NHS 24 has received heavy criticism for going 73 per cent over budget so far on a revised telehealth system.
The system is designed to handle communications and online services for NHS 24, but was shut down shortly after going live last year owing to fears around patient safety and inadequate staff training.
A phased relaunch programme is under way, and six care services have recently gone live on the system.
An Audit Scotland report released this month said that, despite six years of significant investment, the protected costs climbed by just under three quarters, partly as a result of the failed initial launch.
"NHS 24 has invested significantly in implementing a new IT system over the past six years. The delays in implementing this system have led to additional costs and risks to NHS 24's ability to meet its financial targets in future years," said the report.
The project was initially postponed in July 2013 for three months. The decision was taken in October 2013 to postpone it indefinitely owing to its failure to meet critical patient safety measures, including the ability to function with multiple users at an acceptable speed.
Lead outsourcing partner Capgemini claimed at the time that the system was meeting the targets set out in the contract.
"It subsequently became apparent that there were flaws in the contract documentation," said Audit Scotland.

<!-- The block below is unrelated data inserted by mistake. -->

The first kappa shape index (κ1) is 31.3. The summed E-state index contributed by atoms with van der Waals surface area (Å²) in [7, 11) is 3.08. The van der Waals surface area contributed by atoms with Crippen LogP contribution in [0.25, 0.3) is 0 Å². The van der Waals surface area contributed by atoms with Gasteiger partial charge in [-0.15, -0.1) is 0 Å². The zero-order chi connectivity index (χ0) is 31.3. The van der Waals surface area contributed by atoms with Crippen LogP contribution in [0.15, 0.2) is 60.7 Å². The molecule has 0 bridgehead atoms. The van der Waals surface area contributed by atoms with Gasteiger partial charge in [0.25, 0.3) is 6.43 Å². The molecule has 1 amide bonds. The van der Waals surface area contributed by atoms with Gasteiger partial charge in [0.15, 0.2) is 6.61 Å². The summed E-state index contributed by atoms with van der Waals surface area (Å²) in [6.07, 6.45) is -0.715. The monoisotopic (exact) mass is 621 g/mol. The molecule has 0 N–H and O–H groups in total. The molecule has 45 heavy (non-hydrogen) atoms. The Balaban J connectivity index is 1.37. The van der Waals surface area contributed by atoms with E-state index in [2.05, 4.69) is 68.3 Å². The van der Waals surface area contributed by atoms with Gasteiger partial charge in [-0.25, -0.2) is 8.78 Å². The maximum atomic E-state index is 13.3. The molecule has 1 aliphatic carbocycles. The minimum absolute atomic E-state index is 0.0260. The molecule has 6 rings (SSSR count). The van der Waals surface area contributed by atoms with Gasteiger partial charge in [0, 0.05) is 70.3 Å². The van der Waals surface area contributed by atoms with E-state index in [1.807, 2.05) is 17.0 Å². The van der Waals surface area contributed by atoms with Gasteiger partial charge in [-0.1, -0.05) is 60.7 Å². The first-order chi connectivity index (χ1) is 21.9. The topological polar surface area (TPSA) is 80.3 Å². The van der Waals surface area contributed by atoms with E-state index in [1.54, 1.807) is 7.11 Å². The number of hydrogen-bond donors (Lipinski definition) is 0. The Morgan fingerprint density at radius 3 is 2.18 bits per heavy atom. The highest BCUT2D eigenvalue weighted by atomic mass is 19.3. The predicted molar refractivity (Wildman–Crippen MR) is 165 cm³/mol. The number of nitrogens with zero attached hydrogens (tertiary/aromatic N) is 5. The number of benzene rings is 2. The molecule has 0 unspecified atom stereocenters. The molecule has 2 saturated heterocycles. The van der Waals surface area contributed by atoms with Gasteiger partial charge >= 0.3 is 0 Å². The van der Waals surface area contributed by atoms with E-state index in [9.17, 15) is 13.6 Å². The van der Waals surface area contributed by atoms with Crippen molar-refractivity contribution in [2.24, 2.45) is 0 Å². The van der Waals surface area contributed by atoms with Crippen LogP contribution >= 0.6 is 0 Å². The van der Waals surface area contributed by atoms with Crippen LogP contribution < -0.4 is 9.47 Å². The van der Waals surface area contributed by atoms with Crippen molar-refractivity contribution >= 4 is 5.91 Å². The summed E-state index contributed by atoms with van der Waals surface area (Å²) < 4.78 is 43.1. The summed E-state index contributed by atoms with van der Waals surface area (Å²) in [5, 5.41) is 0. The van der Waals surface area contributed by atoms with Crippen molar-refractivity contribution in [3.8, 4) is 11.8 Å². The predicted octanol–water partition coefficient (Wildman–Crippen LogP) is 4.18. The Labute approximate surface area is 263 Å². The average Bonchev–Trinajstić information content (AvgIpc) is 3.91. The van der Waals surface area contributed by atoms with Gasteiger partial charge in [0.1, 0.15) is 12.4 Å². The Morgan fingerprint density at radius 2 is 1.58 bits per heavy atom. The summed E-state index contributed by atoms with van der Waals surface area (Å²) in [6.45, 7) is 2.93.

"NHS 24's contractual arrangements with Capgemini and BT were found to be flawed and needed to be substantially revised to provide all parties with clarity on relative roles, responsibilities and commercial liabilities."
In response, NHS 24 chief executive Angiolina Foster said that her organisation acknowledged the failings.
"NHS 24 has been providing telehealth and telecare services safely to patients across Scotland for more than 10 years. We take more than 1.5 million calls per year which deliver a safe and effective service for patients," she explained.
"We look forward to fully implementing the new system in 2017, which will not only enable NHS 24 to continue to deliver improved patient-centred services during the out-of-hours period, but allow for the development of new ways of offering health and care to people across Scotland well into the future.
"It provides a key asset to NHS Scotland, offering the capability on which new and improved services will be developed."
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